#5116045 [TerrainRTS map] Advanced shadings for better detail!
Posted by Digitalfragment on 10 December 2013  05:39 PM
Blizzard & AMD published a whitepaper that covers many graphical aspects of Starcraft II:
http://developer.amd.com/wordpress/media/2012/10/S2008FilionMcNaughtonStarCraftII.pdf
#5115787 Manually creating textures in Direct3D11
Posted by Digitalfragment on 09 December 2013  07:48 PM
The ID3D11Device::CreateTexture2D function has all of the functionality in there.
http://msdn.microsoft.com/enus/library/windows/desktop/ff476521(v=vs.85).aspx
In particular, the source data is passed into CreateTexture2D via the D3D11_SUBRESOURCE_DATA structure as described in the MSDN page linked above.
How to handle mipmaps is also described in that page, under Remarks.
Note that png/jpeg are not native formats, and so cannot be used directly. They would have to be decompressed into a standard format, and then if you chose, recompressed into any of the BC formats etc.
#5115458 HLSL keywords in inout
Posted by Digitalfragment on 08 December 2013  04:17 PM
'in' IIRC, denotes a vertex input going into a main function in CG.
'out' acts just like 'out' in C#, no value is passed into the function, but the function must write a value to it, which then gets passed back to the calling function.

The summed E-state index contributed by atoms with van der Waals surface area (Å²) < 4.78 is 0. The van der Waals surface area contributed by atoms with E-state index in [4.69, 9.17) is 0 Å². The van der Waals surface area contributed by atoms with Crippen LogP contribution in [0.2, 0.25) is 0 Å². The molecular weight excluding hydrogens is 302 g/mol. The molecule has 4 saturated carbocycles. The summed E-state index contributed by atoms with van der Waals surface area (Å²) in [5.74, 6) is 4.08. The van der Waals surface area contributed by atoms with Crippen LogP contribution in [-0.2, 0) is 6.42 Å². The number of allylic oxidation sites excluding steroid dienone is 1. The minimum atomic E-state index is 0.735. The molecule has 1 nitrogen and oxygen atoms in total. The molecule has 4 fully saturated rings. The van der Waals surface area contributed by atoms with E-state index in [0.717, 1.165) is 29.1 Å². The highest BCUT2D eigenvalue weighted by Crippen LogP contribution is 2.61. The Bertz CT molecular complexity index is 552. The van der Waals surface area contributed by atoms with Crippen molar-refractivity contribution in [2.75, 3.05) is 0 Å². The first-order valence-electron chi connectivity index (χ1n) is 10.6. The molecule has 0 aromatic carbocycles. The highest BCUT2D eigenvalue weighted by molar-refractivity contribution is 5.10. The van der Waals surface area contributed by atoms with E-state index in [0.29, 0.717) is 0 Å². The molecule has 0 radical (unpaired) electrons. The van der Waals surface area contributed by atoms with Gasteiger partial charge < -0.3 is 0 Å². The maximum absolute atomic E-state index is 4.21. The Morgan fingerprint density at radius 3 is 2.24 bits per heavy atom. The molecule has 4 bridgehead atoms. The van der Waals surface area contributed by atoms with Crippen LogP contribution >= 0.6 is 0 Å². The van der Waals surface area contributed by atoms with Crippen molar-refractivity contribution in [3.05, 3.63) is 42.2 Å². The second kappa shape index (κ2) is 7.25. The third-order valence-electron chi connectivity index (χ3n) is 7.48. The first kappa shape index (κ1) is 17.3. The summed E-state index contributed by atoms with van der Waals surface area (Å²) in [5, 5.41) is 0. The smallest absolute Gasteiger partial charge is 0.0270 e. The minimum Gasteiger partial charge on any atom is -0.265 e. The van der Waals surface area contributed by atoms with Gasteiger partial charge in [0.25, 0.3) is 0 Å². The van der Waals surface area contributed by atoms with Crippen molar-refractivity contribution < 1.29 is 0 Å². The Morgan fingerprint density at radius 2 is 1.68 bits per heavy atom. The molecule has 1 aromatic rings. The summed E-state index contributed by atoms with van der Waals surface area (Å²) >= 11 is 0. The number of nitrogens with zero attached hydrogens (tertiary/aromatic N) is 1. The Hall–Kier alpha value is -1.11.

'inout' acts like 'ref' in C# as you guessed, the argument gets passed both ways, allowing the function to read and modify the value.
#5112577 Difference Tiled and Clustered shading
Posted by Digitalfragment on 27 November 2013  04:16 PM
Essentially yes. Though IIRC, the author of the original clustered shading whitepaper talks about adding in several dimensions, by also breaking the shading into similar angles.
So its (x/y) > (position x/ position y/ position z/ normal x / normal z)
#5109069 How many influancing weights?
Posted by Digitalfragment on 13 November 2013  05:30 PM
DX11, PS4 and XBone games are trending towards 8 weights for the face
I wonder how they weight the mesh then. Do they use some procedural try&see tecnique? Considering other technologic facts, wheather the weights are dynamic or constant. I think they will go for per vertex animation in near future.
Check out the presentation "Ryse: Son of Rome  Defining the next gen"
http://www.crytek.com/cryengine/presentations
They do both skinning and vertex animation. Both have pros & cons, so take the best of both.
#5108357 Voxel Cone Tracing Experiment  Part 2 Progress
Posted by Digitalfragment on 10 November 2013  04:42 PM
Obviously your profiler is broken somehow, as I doubt your experiment manages to hold ever increasing data in the same exact amount of ram.
Actually I'm using the task manager to get the amount of ram that my application is using.
Sounds like you hit your video cards memory limit and the drivers are now using system memory  which is also why your frame rate tanks. Task Manager only shows system memory usage, not the memory internal to the video card.